But Student refused to recant or confess. In the December 9 issue, the editorial board offered a rebuttal to the University Committee. Point by point, it rejected each criticism of the Committee and offered a few of its own. In essence, the editors of Student (i aimed autonomy in the name of truth. The University Committee demanded conformity in the name of social progress.. At mid-Ddeember the controversy remained alive and the staying power of Student’s editors remained uncertain.

The third, and probably most important event to draw public attention to the press was a White Paper issued by the executive bureau of the League of Communists. In the formative stage for two years, the document (massively titled: “Current Questions of the Social Position and the Role of Information Activity and Media of Public Information at the Present Stage of the Development of the System of Socialist Self-Management”) was discussed by the presidium of the League on November 17 and finally issued with revisions on November 27. It exists now as one of those timeless proclamations to be reprinted and referred to as polemics over the press advance.

In fairness, it is not a thoughtless tract9 however much some liberals may believe that its intent is to put the squeeze on the mass media. It addresses itself to legitimate issues—responsibility of the press in society; the role of the mass media as critic; financing of the press; and responsiveness of the press to public opinion. It is also true that the document grew not from a relatively powerless citizens’ commissiong but from the prime political machine in Yugoslavia.

The context, is neither a privately owned nor a state controlled mass media. The Yugoslav press system is closer to the American publicly financed educational television than anything else, with an extra share of government guidance. Newspapers, magazines, radio and television function as commercial enterprises, whose boards of directors are responsible to their own employes, their audiences, the political establishment and society at large. They exercise what might be described as socially conscious autonomy—neither independent of nor subservient to the government, neither fully committed nor wholly indifferent to the public interest.

The League of Communists White Paper asserts at once that the mass media have been “freed from political guidance and administrative relations” and therefore have become increasingly accurate channels of public information. “The purpose and the objective of the system of information in our selfmanaging socialist society,” the White Paper advocates, “is to convey and explain truth. Objective information must be the only recognized form of information.”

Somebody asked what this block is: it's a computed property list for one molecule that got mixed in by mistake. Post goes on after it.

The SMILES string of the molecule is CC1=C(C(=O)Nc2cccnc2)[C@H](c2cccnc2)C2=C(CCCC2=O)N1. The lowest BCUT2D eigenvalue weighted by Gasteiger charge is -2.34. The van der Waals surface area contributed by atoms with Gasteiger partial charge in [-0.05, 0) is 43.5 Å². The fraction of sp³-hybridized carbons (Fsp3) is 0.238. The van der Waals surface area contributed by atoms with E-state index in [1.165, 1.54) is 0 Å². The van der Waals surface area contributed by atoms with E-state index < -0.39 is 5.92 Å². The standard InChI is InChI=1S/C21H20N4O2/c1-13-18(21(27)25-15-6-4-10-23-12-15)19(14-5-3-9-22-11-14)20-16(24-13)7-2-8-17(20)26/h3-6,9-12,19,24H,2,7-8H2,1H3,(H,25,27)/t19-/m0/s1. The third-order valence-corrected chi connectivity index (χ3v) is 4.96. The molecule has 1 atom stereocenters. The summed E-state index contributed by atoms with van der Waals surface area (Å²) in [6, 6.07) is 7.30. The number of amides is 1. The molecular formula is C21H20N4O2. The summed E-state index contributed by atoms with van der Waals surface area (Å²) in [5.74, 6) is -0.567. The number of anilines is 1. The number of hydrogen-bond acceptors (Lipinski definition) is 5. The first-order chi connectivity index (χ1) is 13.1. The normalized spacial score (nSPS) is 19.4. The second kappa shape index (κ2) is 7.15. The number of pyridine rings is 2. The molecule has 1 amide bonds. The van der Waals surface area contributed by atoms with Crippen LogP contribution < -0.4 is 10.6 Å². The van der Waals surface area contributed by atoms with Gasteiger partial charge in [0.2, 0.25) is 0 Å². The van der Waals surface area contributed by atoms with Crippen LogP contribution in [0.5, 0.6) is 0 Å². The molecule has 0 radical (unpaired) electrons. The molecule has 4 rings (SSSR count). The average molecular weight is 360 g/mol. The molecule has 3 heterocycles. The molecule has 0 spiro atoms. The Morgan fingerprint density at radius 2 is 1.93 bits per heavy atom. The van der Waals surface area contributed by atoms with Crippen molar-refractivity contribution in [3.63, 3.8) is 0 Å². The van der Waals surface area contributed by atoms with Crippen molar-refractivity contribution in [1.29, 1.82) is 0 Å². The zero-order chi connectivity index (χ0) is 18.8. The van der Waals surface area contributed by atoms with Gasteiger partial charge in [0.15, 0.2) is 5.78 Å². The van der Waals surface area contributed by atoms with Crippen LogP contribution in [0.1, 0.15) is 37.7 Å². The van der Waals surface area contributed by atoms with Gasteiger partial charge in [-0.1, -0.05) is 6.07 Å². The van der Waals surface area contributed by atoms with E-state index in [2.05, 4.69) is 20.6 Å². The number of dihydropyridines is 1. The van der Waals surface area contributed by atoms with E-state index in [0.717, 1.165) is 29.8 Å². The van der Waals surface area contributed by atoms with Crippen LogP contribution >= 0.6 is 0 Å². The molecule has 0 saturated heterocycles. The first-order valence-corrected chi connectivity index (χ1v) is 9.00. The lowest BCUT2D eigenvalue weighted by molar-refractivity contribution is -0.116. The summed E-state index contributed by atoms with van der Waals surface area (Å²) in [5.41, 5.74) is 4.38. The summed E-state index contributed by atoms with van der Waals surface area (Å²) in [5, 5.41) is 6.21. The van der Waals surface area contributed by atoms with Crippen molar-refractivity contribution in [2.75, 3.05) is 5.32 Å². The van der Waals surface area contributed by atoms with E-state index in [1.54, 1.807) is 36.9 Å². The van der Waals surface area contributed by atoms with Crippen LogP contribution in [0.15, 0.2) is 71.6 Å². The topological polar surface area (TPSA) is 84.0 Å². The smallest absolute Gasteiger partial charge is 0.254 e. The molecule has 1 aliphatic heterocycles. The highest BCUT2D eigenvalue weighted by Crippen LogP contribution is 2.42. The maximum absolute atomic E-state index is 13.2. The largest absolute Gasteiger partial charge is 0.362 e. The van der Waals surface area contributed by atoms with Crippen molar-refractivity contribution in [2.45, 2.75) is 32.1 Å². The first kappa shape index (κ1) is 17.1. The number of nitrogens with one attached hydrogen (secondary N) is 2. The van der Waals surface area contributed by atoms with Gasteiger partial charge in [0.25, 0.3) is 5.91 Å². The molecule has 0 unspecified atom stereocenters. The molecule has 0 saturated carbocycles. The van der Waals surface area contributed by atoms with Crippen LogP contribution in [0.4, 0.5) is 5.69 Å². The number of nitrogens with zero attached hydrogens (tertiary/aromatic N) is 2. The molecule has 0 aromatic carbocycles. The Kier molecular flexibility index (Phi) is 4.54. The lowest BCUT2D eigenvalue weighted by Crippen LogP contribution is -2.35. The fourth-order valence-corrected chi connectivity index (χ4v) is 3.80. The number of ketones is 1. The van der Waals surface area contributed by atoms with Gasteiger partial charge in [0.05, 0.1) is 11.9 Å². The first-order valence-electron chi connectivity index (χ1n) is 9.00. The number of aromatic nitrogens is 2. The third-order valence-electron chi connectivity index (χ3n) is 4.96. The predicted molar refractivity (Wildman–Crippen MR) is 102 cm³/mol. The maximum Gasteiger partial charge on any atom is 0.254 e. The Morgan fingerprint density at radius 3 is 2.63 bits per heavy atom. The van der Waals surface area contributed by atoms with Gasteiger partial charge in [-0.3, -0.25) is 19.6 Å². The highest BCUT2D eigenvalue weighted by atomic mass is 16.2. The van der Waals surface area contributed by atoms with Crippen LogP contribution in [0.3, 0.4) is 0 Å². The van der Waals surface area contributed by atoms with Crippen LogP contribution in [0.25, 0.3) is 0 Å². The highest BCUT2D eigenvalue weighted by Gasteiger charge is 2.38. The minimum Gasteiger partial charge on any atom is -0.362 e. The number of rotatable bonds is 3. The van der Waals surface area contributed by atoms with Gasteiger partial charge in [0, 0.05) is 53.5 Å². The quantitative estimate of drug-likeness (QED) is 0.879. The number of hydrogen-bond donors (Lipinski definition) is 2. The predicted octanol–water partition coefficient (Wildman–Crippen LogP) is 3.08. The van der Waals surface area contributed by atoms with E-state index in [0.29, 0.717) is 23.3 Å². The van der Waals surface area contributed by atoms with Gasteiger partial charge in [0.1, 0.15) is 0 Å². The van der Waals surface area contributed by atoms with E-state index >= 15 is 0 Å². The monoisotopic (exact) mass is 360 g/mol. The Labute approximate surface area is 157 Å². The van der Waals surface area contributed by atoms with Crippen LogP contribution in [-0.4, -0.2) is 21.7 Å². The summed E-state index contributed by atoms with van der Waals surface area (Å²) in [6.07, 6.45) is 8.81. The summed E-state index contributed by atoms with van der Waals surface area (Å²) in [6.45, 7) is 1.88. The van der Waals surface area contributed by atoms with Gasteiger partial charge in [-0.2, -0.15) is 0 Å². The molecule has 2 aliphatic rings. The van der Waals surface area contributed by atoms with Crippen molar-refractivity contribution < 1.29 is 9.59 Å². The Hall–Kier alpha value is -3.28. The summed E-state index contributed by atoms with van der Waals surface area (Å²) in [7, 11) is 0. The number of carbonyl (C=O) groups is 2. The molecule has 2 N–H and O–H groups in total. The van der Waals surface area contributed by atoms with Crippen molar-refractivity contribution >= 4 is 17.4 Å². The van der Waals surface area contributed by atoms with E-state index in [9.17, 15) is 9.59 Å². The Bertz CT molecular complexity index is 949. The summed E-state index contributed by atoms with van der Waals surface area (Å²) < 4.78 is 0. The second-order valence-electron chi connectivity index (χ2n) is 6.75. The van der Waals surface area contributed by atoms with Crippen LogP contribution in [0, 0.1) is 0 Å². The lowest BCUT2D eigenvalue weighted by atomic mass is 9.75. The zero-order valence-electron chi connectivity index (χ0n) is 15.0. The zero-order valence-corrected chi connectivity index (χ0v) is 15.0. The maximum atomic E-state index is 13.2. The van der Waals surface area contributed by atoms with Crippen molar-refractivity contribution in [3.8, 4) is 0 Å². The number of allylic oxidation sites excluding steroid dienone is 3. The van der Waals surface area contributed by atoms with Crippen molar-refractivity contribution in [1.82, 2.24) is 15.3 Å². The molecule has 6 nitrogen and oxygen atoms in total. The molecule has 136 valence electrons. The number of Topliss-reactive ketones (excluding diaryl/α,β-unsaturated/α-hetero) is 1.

The mass media are not, however, independent of society. They “cannot be a mere mirror of everything that is happening and of all trends of thought in various sectors of our society, but must be active socialist forums of self-managers, forums which, with their clear-cut, ideological-political orientation, have a place in the forefront of the struggle for socialist progress of society.”

Several “negative features” are said to characterize the contemporary Yugoslav press. As a commercial enterprise, there is evidence of a “race for sensation, unjustified dramatization and alarming presentation of conflicts…unverified information, half-truths and misinformation.$ Some criticism in the press is “directly opposedto the democratic and self-managing course of the socialist development of our society. Indeed, some editorial boards are attempting an “emancipation from society.”

The mass media, the White Paper emphasizes, should be participants in social development. They should not be “turned into instruments of individual interest groups, political cliques, associations or pressure groups,” nor be vehicles of “anti-socialist, antidemocratic and anti-self-managing forces.” In present circumstances, the White Paper Continues, editorial councils, the Socialist Alliance and the League of Communists—all ostensibly representing the public interests—should exercise a greater influence over the broad editori.,,illdirection of the mass media. The wi media, therefore,/be more expressive of the public will and socialist progress.

A dispassionate reading of the nearly 10,000 word White Paper leads to the conclusion that the League of Communists wants a more managed or more manageable press. The talk of social responsibility of the mass media may be sound enough doctrine. But when the White Paper reaches the point of how one guarantees or provides for social responsibility, it turns to such manipulative agencies as the Socialist Alliance and “editorial councils.” The experience of Yugoslav journalists with such agencies (let alone the League of Communists) has been confining,to say the least.

D. Rumenchic in Yezh

But the experience of the political leadership so far with a “self-managed” press has not been wholly to its liking. This is clear not only from the White Paper, but from recent comments of politicians, including Tito himself. They inveigh now against the I’monopolyll of the press in public information, that being the code word for the exercise of too much autonomy. Yet, the Yugoslav press has acquired considerable authority in recent years and (with the exception of certain publications) it is unwilling to be simply a mouthpiece of the politicians. The same can be said for Yugoslav liberal intellectuals presently caught up in the controversy over free expression. There is no assurance that they can advance their cause very far at the moment. But the political leadership, caught between its own promises of democracy and its reluctance to allow the full consequences of the promises, faces the problem of what to do with popular opposition. It has yet to discover a formula between the ballot box and “administrative measures” and in the absence of that there remains room for maneuver and experiment.

Received in New York on December 29, 1969.

Mark W. Hopkins is an Alicia Patterson Fund award winner on leave from The Milwaukee Journal. This article may be published with credit to Mark W. Hopkins, The Milwaukee Journal, and the Alicia Patterson Fund.